With the growing success and momentum of the Affordable Care Act, it’s increasingly evident that opponents have lost the national debate. The national media are now overflowing with stories about how the right is desperately searching for a new issue to focus on during the upcoming fall elections.
Here in North Carolina, where conservative obstruction continues to hold sway for the time being — at least with respect to a federally-funded Medicaid expansion for 500,000 low-income people — we’re also seeing growing signs that the blockade is starting to crack and crumble.
The newest evidence of the occurred this week at the General Assembly where ACA opponents ran headlong into advocates for people with autism. As Adam Linker explained here the other day and Raleigh’s News & Observer explained this morning, the advocates are fighting for health insurance coverage of Autism Spectrum Disorders are running into opposition from the corporate lobbying community, which as usual, is doing everything in its power to save itself money and limit coverage.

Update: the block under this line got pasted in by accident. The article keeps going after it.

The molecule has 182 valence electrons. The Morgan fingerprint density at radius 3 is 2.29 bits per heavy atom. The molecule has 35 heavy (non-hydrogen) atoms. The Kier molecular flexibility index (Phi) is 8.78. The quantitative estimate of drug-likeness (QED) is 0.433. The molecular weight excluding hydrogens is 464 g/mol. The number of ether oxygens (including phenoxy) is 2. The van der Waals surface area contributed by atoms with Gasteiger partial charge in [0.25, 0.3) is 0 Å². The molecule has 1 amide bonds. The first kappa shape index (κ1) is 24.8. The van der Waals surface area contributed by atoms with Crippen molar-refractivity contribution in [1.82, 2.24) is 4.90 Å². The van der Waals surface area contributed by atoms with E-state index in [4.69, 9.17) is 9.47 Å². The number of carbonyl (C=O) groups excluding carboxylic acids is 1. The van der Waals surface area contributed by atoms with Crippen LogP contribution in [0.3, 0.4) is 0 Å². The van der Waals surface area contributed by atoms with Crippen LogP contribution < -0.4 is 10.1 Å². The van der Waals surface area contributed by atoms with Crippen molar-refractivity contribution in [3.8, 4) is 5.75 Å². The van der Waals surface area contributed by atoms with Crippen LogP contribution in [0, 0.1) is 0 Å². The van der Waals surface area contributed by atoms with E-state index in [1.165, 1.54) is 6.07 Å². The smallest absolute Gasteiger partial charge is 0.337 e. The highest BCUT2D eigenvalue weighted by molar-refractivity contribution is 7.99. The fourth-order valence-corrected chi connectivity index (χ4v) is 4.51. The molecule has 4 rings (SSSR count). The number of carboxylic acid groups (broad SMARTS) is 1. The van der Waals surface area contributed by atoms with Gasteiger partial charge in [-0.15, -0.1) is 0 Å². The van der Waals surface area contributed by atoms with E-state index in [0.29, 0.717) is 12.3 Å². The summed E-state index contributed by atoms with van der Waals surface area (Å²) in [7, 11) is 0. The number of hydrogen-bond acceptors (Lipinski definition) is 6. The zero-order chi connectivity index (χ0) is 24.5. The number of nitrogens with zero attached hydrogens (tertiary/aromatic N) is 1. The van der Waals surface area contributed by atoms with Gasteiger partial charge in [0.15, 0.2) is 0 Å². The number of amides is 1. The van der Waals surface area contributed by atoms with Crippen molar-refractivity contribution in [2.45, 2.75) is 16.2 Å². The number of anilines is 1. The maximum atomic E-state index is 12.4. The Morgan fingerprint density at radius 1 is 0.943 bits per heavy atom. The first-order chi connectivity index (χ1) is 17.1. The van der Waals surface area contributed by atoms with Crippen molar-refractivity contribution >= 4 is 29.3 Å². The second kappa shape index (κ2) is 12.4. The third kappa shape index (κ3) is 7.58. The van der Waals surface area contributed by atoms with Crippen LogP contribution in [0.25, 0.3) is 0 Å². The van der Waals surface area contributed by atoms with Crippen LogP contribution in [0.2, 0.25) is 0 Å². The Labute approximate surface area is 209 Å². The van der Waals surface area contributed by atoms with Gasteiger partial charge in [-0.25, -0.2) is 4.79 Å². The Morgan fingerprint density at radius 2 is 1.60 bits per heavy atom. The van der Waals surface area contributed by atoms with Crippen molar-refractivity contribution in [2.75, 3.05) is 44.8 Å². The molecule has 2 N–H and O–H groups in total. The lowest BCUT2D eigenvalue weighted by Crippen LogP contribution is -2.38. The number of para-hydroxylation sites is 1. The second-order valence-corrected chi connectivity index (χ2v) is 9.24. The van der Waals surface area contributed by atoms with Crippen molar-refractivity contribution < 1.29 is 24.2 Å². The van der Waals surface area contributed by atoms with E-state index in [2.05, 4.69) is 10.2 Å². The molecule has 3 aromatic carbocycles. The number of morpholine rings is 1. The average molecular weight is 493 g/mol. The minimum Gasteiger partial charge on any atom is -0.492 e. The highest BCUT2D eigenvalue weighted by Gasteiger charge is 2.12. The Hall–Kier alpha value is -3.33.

The interesting twist is that the debate over autism coverage has served to help bottle up a conservative anti-ACA bill that would also ban new insurance mandates.
In other words, the efforts of lawmakers to pass another anti-ACA law has been revealed yet again to have an Achilles’ heel — namely, that people want health insurance. Try as they might to undermine the new law, ACA opponents cannot overcome the simple on-the-ground reality that Americans of all stripes want coverage for themselves and their families and will not — in the long run — allow politicians to deny it to them. The debate over autism coverage at the General Assembly is just the latest example of this powerful reality.